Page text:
Bay Journal

Opinion

Abandoning sanctuaries means giving up on oyster restoration

Maryland established its Oyster Advisory Commission in the latter half of 2007 to engage a wide range of interested people to consider strategies for bringing back a robust native oyster population in the Chesapeake Bay.

The commission was established at a time when hope for native oysters had all but vanished, not unlike the oysters population itself — which was, and still is, estimated to be about 1 percent of what it was centuries ago.

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Assertions about menhaden population were a bit fishy

In his recent Bay Journal op-ed, Don’t let menhaden become a case of could have, should have, would have, March 2017, Bill Bartlett claims that menhaden are both scarce and unregulated in the Chesapeake Bay.

Neither assertion is true according to the latest and best science on menhaden. This data instead indicate that this species is being managed sustainably and responsibly.

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Our streams could just die for more riparian forest buffers

A few weeks ago, the Alliance for the Chesapeake Bay hosted a forum in Buckeystown, MD, where more than 100 representatives from federal and state agencies, nonprofits and businesses, as well as the scientific and farming communities, met to discuss riparian buffers.

This community of conservationists has been planting trees along waterways for more than 25 years. Sometimes, it seems more like a life’s mission to re-establish these links between land and water that protected our watershed’s creeks and rivers for eons.

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Selling VA’s carbon-rich crop residue will shortchange soil

Recently, I attended the annual meeting of the Virginia Association of Soil and Water Conservation Districts in Roanoke, VA. One of the breakout sessions was a presentation by the Shandong Tranlin Paper Company, a Chinese corporation that plans to build a paper plant in Virginia.

I listened to the Chinese representative explain how environmentally friendly their $2 billion facility will be, turning crop “waste” into paper. The facility will be built on the south side of the James River in Virginia’s Chesterfield County.

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End the food fight so we can attend to business of cleanup together

Recently, Perdue Farms had the opportunity to participate in two panels focused on agriculture and the Chesapeake Bay environment: the tongue-in-cheek-titled Food Fight sponsored by the Eastern Shore Land Conservancy, and Can Food Production and a Clean Chesapeake Bay Coexist? sponsored by the Center for Environment and Society at Washington University in Chestertown, the Sassafras River Association and Chester River Association.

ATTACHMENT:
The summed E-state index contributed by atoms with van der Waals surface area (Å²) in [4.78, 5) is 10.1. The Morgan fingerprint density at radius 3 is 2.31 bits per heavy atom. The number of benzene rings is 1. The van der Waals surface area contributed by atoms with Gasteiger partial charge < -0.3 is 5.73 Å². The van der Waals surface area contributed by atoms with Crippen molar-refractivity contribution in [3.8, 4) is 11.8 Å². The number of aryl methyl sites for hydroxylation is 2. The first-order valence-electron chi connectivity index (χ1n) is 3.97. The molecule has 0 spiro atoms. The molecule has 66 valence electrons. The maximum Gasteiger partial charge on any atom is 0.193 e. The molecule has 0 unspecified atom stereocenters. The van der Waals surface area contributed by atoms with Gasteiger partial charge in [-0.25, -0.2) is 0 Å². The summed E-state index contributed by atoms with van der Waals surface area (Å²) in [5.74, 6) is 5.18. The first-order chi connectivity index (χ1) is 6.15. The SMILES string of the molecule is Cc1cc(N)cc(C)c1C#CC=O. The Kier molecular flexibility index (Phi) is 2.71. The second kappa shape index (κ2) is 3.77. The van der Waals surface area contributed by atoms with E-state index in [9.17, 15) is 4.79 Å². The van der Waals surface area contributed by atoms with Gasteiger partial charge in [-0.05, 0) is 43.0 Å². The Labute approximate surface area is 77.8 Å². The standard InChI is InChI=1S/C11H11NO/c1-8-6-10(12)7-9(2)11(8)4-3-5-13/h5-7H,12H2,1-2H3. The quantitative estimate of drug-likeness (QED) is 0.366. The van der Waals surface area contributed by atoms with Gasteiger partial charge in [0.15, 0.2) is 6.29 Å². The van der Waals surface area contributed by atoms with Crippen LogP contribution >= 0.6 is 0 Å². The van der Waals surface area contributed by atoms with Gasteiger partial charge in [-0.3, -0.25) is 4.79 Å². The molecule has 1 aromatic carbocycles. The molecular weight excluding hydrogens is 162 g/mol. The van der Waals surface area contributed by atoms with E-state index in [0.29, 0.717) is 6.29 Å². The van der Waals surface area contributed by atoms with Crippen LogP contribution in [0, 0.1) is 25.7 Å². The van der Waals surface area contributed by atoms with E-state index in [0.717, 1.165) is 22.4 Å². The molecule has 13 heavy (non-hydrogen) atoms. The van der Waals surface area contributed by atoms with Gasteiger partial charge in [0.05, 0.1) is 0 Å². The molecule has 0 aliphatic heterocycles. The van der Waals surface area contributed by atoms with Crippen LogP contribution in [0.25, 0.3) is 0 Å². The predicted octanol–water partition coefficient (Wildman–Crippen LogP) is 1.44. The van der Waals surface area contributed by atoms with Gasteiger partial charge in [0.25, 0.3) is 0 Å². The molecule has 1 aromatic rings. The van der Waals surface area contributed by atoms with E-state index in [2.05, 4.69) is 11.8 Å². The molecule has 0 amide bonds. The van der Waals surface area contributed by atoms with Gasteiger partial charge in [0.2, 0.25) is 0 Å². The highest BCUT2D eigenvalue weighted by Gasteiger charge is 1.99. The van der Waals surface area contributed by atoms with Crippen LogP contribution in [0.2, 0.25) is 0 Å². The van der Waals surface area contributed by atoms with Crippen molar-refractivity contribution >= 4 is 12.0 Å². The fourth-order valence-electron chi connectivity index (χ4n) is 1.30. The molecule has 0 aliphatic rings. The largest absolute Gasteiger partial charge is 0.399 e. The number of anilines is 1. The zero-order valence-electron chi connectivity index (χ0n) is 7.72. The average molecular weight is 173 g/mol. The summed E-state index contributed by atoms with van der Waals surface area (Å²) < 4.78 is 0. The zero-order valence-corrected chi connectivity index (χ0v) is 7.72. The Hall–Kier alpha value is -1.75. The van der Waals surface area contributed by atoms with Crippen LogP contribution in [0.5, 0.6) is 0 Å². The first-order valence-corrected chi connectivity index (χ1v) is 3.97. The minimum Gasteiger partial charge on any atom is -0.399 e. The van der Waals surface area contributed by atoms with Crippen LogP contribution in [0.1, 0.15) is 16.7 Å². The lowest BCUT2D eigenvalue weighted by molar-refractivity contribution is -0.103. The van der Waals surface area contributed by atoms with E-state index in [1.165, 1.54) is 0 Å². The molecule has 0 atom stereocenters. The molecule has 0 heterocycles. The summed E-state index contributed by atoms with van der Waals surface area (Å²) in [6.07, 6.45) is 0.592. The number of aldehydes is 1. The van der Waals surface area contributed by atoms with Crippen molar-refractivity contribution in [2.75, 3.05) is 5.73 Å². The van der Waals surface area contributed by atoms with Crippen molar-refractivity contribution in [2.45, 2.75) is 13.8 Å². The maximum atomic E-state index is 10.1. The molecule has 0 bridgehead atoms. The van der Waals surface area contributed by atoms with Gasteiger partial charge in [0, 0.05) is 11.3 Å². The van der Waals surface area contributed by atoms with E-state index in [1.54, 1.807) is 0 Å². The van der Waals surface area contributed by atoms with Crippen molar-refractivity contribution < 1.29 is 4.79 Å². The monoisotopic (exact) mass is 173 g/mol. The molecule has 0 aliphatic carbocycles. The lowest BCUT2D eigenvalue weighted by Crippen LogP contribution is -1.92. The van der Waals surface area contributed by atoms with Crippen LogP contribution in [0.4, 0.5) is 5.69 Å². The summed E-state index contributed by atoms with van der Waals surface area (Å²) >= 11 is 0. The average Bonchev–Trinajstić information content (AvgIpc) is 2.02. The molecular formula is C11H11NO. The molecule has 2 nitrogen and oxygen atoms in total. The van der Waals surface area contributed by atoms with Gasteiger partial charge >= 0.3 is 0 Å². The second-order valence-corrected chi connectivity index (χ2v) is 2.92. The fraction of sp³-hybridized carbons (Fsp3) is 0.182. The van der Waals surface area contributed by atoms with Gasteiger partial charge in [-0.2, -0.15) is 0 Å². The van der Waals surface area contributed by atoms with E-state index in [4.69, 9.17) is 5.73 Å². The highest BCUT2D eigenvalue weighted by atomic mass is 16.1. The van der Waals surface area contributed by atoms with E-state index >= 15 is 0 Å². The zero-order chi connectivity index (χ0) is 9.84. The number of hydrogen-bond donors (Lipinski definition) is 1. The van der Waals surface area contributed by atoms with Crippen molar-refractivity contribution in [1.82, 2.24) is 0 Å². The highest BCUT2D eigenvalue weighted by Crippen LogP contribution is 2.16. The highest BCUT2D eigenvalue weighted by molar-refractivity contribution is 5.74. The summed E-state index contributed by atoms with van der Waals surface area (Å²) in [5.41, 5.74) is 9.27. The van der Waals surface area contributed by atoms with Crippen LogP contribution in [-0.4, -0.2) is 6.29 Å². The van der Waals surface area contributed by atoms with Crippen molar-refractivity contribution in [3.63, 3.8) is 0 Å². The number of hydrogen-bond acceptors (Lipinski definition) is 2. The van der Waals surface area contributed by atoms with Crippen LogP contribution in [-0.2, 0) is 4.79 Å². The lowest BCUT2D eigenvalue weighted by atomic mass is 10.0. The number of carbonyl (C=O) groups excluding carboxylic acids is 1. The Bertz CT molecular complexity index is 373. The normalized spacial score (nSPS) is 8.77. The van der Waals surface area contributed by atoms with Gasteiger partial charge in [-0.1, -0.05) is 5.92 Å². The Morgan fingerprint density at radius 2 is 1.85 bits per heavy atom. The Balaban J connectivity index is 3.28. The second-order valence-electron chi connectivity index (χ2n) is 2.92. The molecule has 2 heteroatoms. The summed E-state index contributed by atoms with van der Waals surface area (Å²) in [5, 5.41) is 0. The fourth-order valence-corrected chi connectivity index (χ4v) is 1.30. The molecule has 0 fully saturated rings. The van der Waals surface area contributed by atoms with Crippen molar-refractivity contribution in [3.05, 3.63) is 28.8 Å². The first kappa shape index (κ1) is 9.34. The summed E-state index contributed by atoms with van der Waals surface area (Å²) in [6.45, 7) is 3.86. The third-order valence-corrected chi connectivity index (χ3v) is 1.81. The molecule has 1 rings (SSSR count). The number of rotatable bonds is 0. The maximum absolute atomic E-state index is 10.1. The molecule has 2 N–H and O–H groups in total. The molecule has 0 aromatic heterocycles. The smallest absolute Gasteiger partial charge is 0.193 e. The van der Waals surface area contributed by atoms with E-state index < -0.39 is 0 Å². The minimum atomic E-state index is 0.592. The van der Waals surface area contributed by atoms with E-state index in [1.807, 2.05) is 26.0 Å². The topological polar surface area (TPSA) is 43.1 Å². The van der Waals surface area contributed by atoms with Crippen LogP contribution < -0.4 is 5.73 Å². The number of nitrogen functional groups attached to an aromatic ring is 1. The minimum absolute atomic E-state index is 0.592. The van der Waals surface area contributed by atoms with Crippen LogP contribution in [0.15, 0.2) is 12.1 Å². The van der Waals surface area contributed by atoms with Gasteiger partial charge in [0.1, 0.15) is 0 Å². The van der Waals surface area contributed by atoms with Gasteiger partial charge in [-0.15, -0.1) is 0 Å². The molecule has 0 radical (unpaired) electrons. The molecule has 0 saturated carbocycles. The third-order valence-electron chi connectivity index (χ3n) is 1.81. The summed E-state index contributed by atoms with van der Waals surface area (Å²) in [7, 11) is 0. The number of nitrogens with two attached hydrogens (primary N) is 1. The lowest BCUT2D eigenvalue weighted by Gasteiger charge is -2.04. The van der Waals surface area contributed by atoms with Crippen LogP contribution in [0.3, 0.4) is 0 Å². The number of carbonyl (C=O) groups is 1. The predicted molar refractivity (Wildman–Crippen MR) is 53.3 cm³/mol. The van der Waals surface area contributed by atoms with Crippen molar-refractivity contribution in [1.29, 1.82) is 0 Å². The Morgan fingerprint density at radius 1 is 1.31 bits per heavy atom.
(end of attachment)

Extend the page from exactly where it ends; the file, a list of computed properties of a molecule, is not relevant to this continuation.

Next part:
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VEE marks 40 years of supporting the environment by looking to the future

This year, the Virginia Environmental Endowment, a nonprofit, independent grant-making foundation based in Richmond, celebrates its 40th anniversary. Although its grants and leveraged matching gifts have resulted in more than $80 million of environmental improvement, many Virginians are unaware of the endowment’s unique beginning, its profound impact on the commonwealth’s natural resources and the role it continues to play.

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Don’t let menhaden become a case of could have, should have, would have

Here we go again. The Atlantic States Marine Fisheries Commission has held hearings up and down the East Coast on what to do about menhaden: Should we keep catching the same amount, catch more, catch less, or do an ecosystem study to see how menhaden fit into the scheme of saving the Chesapeake Bay?

Maybe we need a little refresher course about menhaden.

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We need to recognize the many faces that make up the Bay watershed

In an effort to create a better environment for everyone, the conservation world takes a vital step: including everyone.

The Chesapeake, the largest of more than 100 U.S. estuaries, is a trove of biodiversity. The Bay’s watershed stretches from New York to Virginia and boasts more than 3,600 species of plants and animals, 11,684 miles of shoreline and 150 major rivers and streams, giving it the highest land-to-water ratio of any coastal water body in the world.

Its people are just as varied as the natural environment.

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Opinion: Archives

Trees, please

I went out to the hazel wood, Because a fire was in my head. —William Butler Yeats People feel better out under the trees. So do most songbirds, owls, butterflies and brook trout. So do our creeks, soil microbes and water...

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Around the Watershed

We must turn instant gratification into burning desire for clean Bay

The views expressed by columnists do not necessarily reflect those of the Bay Journal. The Earth is about 4.5 billion years old, or 4.5 eons. Of that time, humans have only been around for about 200,000 years, with civilization only beginning about 6,000 years ago and industrialization,...

We need to recognize the many faces that make up the Bay watershed

In an effort to create a better environment for everyone, the conservation world takes a vital step: including everyone. The Chesapeake, the largest of more than 100 U.S. estuaries, is a trove of biodiversity. The Bay’s watershed stretches from New York to Virginia and boasts more...

Bay Program teams using cross-project initiatives to reach goals